slow and low

What is the lowest temperature you have cooked meat at. Aussie chef Neil Perry recommends cooking some meats as low as 167F! Eek

Any cuts, times and temps that worked out remmarkably well for you would be appreciated if mentioned here.
Original Post
Last weekend a 5 lb. pork butt was cooked first at 350F for 20 minutes then followed by 230F for 5 hours and 210F for a final 3 hours. After resting for 15 minutes the meat pan was drained and the remaining meat pulled thoroughly, rejoined with the drained juices and finally all top broiled until crispy. Cochinita pibil flavorings helped make this serving after serving of pure taco heaven for the day.

And a homemade salsa verde using my own husk cherries instead of tomatillos, apples and mildly hot straggler scotch bonnet peppers. Slow and low... Cool
I cook a tri-tip for two days in sous vide at 135. Actually, I just started one today for a party Sunday. Anyway, when I'm ready I take it out of the bath and show it to a super hot grill to add color and bit of texture.

When I smoke boston butts, I do 5-6 hours in the smoker at 240-ish. Then move to a Dutch oven and finish for another 12 hours in an indoor oven at 175.
quote:
Originally posted by DoktaP:
Where are the beans?

Threw the beans on after we took the pig off, and then I went home to shower. So I didn't get a pic of those. They were very good, though.

I don't recall what I opened, but my friend opened a double mag of '98 Matthews Yakima Valley. It was just peaking. Smile
Spo,

Besides vino, my other hobby is BBQ. I grew up all over the South, so I was fortunate enough to experience several regional styles (East Carolina Vinegar, Texas Pit, etc.). Each has their own flare, & preferred cooking temps. They all have one thing in common...LOW & SLOW!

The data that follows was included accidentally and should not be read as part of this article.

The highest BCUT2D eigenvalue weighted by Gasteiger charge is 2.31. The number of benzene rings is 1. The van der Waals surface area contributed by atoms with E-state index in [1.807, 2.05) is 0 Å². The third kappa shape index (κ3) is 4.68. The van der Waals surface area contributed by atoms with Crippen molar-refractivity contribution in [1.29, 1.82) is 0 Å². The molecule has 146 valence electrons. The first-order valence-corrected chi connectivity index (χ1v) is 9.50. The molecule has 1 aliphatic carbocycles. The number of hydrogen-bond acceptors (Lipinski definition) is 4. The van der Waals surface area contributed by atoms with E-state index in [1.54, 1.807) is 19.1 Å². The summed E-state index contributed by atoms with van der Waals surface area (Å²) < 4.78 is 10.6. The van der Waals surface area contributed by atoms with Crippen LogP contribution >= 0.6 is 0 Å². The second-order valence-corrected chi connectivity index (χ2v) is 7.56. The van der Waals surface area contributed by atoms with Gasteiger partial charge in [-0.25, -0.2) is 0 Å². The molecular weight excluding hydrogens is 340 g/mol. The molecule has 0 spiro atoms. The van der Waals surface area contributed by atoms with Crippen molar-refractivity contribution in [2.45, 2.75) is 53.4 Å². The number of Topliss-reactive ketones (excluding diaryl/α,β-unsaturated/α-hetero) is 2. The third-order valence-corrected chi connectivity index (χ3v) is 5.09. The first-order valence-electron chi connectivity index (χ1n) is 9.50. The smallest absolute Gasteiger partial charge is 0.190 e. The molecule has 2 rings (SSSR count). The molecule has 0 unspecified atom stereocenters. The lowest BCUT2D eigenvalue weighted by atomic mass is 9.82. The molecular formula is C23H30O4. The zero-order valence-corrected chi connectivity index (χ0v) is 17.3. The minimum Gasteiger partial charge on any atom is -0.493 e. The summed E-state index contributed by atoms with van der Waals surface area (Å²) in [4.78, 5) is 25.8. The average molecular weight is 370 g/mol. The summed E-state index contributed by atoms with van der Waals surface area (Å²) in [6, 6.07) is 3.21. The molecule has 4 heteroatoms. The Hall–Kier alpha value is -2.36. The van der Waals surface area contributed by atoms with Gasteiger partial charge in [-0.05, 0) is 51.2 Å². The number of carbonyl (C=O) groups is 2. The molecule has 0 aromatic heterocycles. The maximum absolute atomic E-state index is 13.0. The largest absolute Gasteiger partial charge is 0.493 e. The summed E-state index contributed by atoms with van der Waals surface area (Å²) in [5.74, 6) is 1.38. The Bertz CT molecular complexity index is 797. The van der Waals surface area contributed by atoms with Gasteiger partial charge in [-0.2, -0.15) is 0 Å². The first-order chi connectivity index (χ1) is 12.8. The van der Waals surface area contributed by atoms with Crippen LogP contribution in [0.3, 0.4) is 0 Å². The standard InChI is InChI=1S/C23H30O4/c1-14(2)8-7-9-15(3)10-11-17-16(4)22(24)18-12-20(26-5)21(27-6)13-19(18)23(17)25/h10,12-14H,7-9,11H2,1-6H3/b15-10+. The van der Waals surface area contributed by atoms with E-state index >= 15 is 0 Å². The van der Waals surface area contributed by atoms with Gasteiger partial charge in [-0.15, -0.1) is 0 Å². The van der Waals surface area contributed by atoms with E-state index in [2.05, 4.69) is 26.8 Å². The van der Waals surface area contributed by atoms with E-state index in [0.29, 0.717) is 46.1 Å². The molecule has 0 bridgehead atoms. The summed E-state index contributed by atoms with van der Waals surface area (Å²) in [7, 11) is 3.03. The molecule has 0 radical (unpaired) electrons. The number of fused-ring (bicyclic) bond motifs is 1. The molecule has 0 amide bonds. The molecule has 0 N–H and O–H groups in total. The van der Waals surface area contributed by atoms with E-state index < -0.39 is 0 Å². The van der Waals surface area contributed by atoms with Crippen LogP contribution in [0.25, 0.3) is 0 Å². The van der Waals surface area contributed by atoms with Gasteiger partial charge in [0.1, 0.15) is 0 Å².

Pork shoulders are my favorite to smoke, and I aim for 220F for 12+ hours.

Brisket can go a little lower, between 200-220F. A good cut can smoke for up to 24 hours.

As for "lowest" cooking temps, cold-smoking salmon is done at less than 100F. Keep in mind, this is after a hefty brine a curing stage.

BTW, I'll have to bring some up to the next offline Smile
quote:
I don't know that either but how did you do the whole pig? Did you have some kind of rotisserie? I want to do one but I'm not sure I have the setup.


Greg T,

No need for any fancy contraptions for smoking a whole pig. If you can source a whole suckling pig, they usually give them to you dressed, with the eyes taken out. They'll easily fit on a 22" Weber Smokey Mountain.

With any pork, I prefer a 220F smoke with "Chef's Choice" briquettes for an even burn. Natural lump is great for quick cooks, but tends to have flare-ups for the longer ones. I also like a 3 to 1 mix of Apple to Pecan wood, but this is all preference. Hickory works nice too, and is the traditional wood for East Carolina Vinegar BBQ.

I'm getting hungry...

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